Mobile pay threatens banks: experts

Saturday, Feb 27, 2016 13:07

A customer shops on, an e-commerce website. Multiple new payment methods that do not use bank cards have recently been launched. — VNS Photo Doan Tung
HA NOI (Biz Hub) — Foreign tech giants are set to jump into the mobile payments market on both the paying and receiving sides of the transaction, thus posing a threat to local commercial banks payment market share, warn local experts.

According to the Dau Tu newspaper, Samsung Pay is planning to appear in Viet Nam this year. Kim Kyung Dong, Product Manager at Samsung Pay said Viet Nam remained a potential market with great opportunities for Samsung Pay, and they wanted to help bring e-payment to Viet Nam.

The newspaper also reported that Apple is expected to bring its Apple Pay product to Viet Nam as well. Nguyen Tu Anh, CEO of Banknetvn said transactions via Samsung Pay and Apple Pay took only 10 seconds. She hoped that both Samsung Pay and Apple Pay will setup in Viet Nam.

Multiple new payment methods that do not use bank cards have recently been launched, including Apple Pay, Samsung Pay, Facebook Payments, Google Wallet and Amazon Payments. They are seen as a threat to the payment market share of local commercial banks.

Samsung Pay launched in the US and South Korea in September last year, with plans to expand to China, Spain and the United Kingdom in early 2016. In China, Samsung is partnering with Union Pay, the country's largest provider of bank card settlement services.

Samsung has reported a strong response to its mobile payment system, notably due to the fact that its technology is compatible with magnetic stripe card readers, which are already being widely used by retailers.

A representative from a local commercial bank told the newspaper that it's not only foreign tech giants who wanted to enter Viet Nam, but domestic tech companies are also eager to offer e-payment services. Together, they are seen as a major threat to local banks.

Banks need to renovate

The number of smartphone users has rapidly increased, which will lead to a related increase in using e-payment, said Tran Huu Linh, Director General of the Vietnam E-commerce and Information Technology Agency, Ministry of Industry and Trade.

Linh said that over two billion people used smartphones globally, 35 million of which were in Viet Nam.

According to statistics from the Ministry of Industry and Trade, at least 25 per cent of online buyers bought products using their smartphones in 2015. The new consumer trend was quickly followed by the tech giants. In response, commercial banks will have to quickly renovate their banking technology.

Can Van Luc, a finance and banking expert said that all banks will need to quickly renovate and improve their banking technology, create new banking products, develop similar technologies to compete or repurchase the technology from existing tech companies.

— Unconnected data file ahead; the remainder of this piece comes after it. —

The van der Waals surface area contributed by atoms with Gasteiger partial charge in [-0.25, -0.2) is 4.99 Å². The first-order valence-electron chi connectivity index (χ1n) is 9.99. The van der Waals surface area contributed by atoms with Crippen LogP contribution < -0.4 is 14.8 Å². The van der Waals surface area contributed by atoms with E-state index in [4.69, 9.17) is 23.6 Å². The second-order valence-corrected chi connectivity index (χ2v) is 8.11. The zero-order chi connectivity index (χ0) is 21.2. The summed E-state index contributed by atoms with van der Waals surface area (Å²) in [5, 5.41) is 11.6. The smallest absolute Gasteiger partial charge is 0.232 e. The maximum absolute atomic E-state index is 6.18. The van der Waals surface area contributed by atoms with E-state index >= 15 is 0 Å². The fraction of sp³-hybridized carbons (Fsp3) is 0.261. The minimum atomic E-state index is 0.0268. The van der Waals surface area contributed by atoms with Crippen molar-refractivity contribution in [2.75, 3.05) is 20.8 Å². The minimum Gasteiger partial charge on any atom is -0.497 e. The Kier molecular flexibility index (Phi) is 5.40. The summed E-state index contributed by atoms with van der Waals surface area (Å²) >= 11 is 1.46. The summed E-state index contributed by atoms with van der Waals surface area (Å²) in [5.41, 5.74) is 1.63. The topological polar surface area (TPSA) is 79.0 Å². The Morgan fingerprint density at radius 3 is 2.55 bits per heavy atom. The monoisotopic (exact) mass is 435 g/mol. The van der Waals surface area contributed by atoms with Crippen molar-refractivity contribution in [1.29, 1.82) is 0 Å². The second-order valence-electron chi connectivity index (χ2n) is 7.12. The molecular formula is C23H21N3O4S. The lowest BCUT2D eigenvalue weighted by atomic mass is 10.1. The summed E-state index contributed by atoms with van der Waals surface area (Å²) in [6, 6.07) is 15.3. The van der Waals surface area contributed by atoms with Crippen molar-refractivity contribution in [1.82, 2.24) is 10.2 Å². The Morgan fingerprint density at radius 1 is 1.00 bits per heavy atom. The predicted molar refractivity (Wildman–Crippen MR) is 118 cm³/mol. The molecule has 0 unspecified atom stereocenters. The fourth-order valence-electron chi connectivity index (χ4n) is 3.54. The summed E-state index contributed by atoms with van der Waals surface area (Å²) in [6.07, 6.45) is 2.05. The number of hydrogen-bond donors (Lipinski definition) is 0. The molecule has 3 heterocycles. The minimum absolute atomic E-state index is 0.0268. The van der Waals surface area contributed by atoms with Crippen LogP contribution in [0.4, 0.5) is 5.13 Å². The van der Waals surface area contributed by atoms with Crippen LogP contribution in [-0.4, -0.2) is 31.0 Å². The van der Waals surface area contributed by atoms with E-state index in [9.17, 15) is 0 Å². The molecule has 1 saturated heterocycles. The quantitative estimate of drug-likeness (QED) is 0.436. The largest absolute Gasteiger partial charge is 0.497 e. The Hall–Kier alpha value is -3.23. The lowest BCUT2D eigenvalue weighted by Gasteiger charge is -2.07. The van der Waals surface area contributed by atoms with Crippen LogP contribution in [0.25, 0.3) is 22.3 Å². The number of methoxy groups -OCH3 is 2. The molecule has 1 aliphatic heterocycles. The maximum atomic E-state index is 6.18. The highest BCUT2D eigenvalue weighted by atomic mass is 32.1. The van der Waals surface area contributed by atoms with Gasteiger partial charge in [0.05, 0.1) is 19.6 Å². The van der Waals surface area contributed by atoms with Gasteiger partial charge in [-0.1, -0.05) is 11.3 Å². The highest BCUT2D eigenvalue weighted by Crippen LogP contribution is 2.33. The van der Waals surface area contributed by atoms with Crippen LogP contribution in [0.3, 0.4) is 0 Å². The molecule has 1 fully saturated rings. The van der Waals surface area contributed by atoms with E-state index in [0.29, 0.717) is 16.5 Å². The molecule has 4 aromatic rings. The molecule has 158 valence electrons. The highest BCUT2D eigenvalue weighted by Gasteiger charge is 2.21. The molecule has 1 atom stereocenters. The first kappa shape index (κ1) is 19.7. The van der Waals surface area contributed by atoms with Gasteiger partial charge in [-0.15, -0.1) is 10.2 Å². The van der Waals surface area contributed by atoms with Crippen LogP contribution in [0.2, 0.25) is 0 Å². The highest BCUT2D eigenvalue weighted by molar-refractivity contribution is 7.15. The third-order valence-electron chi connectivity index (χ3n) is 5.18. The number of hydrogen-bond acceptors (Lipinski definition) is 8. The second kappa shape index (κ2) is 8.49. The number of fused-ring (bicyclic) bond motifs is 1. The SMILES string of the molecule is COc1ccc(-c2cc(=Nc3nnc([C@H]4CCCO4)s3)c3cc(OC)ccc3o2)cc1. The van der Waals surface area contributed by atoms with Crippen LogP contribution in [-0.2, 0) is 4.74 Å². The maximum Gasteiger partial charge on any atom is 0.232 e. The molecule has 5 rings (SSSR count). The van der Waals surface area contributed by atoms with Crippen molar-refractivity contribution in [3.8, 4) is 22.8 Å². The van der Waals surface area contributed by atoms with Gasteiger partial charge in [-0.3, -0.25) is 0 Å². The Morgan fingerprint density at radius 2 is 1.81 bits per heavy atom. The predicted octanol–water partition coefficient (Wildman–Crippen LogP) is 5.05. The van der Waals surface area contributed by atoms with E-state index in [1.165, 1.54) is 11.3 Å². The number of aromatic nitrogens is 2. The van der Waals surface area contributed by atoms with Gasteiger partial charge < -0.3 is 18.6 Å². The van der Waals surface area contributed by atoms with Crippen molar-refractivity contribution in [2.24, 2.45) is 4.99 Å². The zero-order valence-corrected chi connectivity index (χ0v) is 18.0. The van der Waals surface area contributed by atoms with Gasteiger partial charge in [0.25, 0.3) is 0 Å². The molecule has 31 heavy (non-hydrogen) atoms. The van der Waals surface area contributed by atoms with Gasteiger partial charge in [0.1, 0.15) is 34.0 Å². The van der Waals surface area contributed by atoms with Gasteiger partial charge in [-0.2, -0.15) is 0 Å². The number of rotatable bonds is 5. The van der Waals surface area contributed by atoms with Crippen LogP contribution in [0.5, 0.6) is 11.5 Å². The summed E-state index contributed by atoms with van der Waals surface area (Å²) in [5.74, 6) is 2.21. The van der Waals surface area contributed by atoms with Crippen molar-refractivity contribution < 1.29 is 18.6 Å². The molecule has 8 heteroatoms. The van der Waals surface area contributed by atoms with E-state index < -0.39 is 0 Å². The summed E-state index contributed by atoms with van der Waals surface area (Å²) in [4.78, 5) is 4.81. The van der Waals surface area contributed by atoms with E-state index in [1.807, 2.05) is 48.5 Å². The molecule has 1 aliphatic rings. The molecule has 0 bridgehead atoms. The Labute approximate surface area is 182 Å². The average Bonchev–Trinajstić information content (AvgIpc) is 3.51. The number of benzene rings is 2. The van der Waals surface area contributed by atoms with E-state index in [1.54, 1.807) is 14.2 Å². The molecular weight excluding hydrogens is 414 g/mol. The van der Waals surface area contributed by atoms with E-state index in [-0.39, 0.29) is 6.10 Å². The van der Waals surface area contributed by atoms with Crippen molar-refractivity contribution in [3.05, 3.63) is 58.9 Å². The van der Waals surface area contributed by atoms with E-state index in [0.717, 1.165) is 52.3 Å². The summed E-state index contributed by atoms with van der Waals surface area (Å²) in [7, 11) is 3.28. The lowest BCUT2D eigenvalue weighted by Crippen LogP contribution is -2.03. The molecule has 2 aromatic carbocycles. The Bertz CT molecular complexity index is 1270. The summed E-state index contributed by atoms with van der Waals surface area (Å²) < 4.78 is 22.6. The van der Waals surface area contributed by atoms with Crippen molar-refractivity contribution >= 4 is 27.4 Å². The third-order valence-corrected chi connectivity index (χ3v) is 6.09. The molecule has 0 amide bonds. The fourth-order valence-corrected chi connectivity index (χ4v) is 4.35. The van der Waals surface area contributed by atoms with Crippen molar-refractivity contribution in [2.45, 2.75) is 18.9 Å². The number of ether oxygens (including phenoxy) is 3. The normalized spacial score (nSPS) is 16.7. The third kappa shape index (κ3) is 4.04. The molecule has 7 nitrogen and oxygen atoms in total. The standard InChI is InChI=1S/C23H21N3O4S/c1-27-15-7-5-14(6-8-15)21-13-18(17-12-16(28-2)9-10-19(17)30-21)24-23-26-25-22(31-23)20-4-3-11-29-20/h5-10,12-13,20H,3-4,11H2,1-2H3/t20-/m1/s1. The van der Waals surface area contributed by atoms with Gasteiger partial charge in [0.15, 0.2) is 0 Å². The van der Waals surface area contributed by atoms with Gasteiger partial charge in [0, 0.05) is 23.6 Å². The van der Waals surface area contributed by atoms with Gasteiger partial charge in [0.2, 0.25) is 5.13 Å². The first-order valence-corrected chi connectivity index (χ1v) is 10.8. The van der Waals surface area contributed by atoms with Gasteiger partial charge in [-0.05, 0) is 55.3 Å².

Nguyen Hung, General Director of Tien Phong Bank, said both Apple and Samsung had already revealed their plans to enter the e-payment market in Viet Nam this year, but that the Vietnamese market remained too small for them to give much priority to major investment.

Hung said that the tech giants would perhaps run test trials, but thought it would still take at least one or two years for e-payment to become popular in Viet Nam.

He said that investment in banking technology still remained essential. However, investment in banking technology cost a lot of money, with an average project costing between US$2-$5 million.

If banks wanted to expand their networks they must invest in developing technology, and then the development of e-banks would bring them a high profit, said Hung. For this reason, TPBank would continue to invest in banking technology to make its banking system more efficient.

Cash payment habit

Speaking at the Viet Nam E-Payment Forum held in Ha Noi in December, Deputy Prime Minister Vu Duc Dam said that although Viet Nam's e-commerce market had seen recent growth, in-cash habits in Viet Nam were still overwhelmingly popular, accounting for 65 per cent of total payment transactions.

"This habit has hampered the country's economic development as well as people's living standards," he said.

Dam highlighted how in other countries electronic payments accounted for 90 per cent of total payments and had helped increase their GDP by about 1 per cent.

With more than 120 million mobile subscriptions and more than 40 million Internet users in Viet Nam, electronic transaction processes have a lot of potential, he said.

The Deputy PM said that in 2014, e–commerce in Viet Nam was valued at US$2.97 billion, and was expected to reach $4 billion in 2015, increasing to $7 billion in 2017. Many experts agreed that the country's e-commerce sector has potential, but that the cash payment habit remains a big and resilient hurdle for its growth.

According to statistics issued by the Viet Nam Bank Card Association, 90 per cent of card payment revenues came from transactions at ATM machines. Of this figure, 85 per cent came from money withdrawals, 14 per cent from transfers, and the remainder from payments. — VNS

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